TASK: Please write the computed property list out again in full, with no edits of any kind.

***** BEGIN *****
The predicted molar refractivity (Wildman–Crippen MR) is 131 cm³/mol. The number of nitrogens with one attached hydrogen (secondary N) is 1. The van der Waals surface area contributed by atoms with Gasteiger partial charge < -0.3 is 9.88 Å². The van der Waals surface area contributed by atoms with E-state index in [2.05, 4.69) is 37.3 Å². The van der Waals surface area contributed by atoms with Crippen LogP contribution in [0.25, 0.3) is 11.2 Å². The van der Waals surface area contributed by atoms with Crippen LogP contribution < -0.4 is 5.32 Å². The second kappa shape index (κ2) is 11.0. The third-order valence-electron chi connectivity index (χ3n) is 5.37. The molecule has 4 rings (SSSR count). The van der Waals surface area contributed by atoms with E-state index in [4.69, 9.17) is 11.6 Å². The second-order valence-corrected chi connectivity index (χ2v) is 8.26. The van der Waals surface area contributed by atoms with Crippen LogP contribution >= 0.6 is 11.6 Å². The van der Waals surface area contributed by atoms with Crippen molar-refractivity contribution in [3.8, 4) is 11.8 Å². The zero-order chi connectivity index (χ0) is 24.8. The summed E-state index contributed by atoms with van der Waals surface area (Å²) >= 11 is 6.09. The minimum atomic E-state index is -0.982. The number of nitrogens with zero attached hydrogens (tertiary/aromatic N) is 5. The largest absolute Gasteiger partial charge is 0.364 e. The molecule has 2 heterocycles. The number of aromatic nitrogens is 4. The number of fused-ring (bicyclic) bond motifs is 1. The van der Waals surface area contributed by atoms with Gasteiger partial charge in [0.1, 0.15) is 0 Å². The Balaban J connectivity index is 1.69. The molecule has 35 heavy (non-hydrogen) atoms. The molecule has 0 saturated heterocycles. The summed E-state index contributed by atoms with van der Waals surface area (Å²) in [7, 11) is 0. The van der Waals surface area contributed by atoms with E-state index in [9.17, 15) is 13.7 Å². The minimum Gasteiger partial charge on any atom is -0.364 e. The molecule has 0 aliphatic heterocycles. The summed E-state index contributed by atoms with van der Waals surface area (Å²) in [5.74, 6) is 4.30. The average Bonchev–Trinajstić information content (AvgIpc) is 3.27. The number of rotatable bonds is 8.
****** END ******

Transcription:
The predicted molar refractivity (Wildman–Crippen MR) is 131 cm³/mol. The number of nitrogens with one attached hydrogen (secondary N) is 1. The van der Waals surface area contributed by atoms with Gasteiger partial charge < -0.3 is 9.88 Å². The van der Waals surface area contributed by atoms with E-state index in [2.05, 4.69) is 37.3 Å². The van der Waals surface area contributed by atoms with Crippen LogP contribution in [0.25, 0.3) is 11.2 Å². The van der Waals surface area contributed by atoms with Crippen LogP contribution < -0.4 is 5.32 Å². The second kappa shape index (κ2) is 11.0. The third-order valence-electron chi connectivity index (χ3n) is 5.37. The molecule has 4 rings (SSSR count). The van der Waals surface area contributed by atoms with E-state index in [4.69, 9.17) is 11.6 Å². The second-order valence-corrected chi connectivity index (χ2v) is 8.26. The van der Waals surface area contributed by atoms with Crippen LogP contribution >= 0.6 is 11.6 Å². The van der Waals surface area contributed by atoms with Crippen molar-refractivity contribution in [3.8, 4) is 11.8 Å². The zero-order chi connectivity index (χ0) is 24.8. The summed E-state index contributed by atoms with van der Waals surface area (Å²) >= 11 is 6.09. The minimum atomic E-state index is -0.982. The number of nitrogens with zero attached hydrogens (tertiary/aromatic N) is 5. The largest absolute Gasteiger partial charge is 0.364 e. The molecule has 2 heterocycles. The number of aromatic nitrogens is 4. The number of fused-ring (bicyclic) bond motifs is 1. The van der Waals surface area contributed by atoms with Gasteiger partial charge in [0.1, 0.15) is 0 Å². The Balaban J connectivity index is 1.69. The molecule has 35 heavy (non-hydrogen) atoms. The molecule has 0 saturated heterocycles. The summed E-state index contributed by atoms with van der Waals surface area (Å²) in [7, 11) is 0. The van der Waals surface area contributed by atoms with E-state index in [9.17, 15) is 13.7 Å². The minimum Gasteiger partial charge on any atom is -0.364 e. The molecule has 0 aliphatic heterocycles. The summed E-state index contributed by atoms with van der Waals surface area (Å²) in [5.74, 6) is 4.30. The average Bonchev–Trinajstić information content (AvgIpc) is 3.27. The number of rotatable bonds is 8.